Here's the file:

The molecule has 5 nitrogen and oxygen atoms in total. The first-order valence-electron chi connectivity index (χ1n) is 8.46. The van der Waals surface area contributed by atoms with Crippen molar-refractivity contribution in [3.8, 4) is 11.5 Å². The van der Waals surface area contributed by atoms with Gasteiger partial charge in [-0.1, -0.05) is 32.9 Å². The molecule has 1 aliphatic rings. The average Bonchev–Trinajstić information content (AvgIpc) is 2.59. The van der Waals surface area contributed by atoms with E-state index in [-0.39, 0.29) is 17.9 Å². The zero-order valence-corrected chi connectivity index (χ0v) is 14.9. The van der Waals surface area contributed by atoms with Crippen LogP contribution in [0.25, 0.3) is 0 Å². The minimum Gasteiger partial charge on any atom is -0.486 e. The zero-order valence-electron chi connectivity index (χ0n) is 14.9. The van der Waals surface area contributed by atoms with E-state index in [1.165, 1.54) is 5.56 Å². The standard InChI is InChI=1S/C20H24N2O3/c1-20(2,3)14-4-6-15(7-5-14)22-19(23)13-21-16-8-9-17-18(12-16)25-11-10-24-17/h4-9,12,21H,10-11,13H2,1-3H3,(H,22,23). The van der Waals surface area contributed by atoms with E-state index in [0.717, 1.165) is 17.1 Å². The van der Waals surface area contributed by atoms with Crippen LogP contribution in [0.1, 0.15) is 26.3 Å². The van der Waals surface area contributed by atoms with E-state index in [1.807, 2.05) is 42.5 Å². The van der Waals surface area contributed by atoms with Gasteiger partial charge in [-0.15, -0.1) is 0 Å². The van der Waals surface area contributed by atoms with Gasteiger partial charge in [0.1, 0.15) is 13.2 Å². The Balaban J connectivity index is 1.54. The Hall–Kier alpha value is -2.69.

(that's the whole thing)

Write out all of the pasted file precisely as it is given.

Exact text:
The molecule has 5 nitrogen and oxygen atoms in total. The first-order valence-electron chi connectivity index (χ1n) is 8.46. The van der Waals surface area contributed by atoms with Crippen molar-refractivity contribution in [3.8, 4) is 11.5 Å². The van der Waals surface area contributed by atoms with Gasteiger partial charge in [-0.1, -0.05) is 32.9 Å². The molecule has 1 aliphatic rings. The average Bonchev–Trinajstić information content (AvgIpc) is 2.59. The van der Waals surface area contributed by atoms with E-state index in [-0.39, 0.29) is 17.9 Å². The zero-order valence-corrected chi connectivity index (χ0v) is 14.9. The van der Waals surface area contributed by atoms with Crippen LogP contribution in [0.25, 0.3) is 0 Å². The minimum Gasteiger partial charge on any atom is -0.486 e. The zero-order valence-electron chi connectivity index (χ0n) is 14.9. The van der Waals surface area contributed by atoms with E-state index in [1.165, 1.54) is 5.56 Å². The standard InChI is InChI=1S/C20H24N2O3/c1-20(2,3)14-4-6-15(7-5-14)22-19(23)13-21-16-8-9-17-18(12-16)25-11-10-24-17/h4-9,12,21H,10-11,13H2,1-3H3,(H,22,23). The van der Waals surface area contributed by atoms with E-state index in [0.717, 1.165) is 17.1 Å². The van der Waals surface area contributed by atoms with Crippen LogP contribution in [0.1, 0.15) is 26.3 Å². The van der Waals surface area contributed by atoms with E-state index in [1.807, 2.05) is 42.5 Å². The van der Waals surface area contributed by atoms with Gasteiger partial charge in [-0.15, -0.1) is 0 Å². The van der Waals surface area contributed by atoms with Gasteiger partial charge in [0.1, 0.15) is 13.2 Å². The Balaban J connectivity index is 1.54. The Hall–Kier alpha value is -2.69.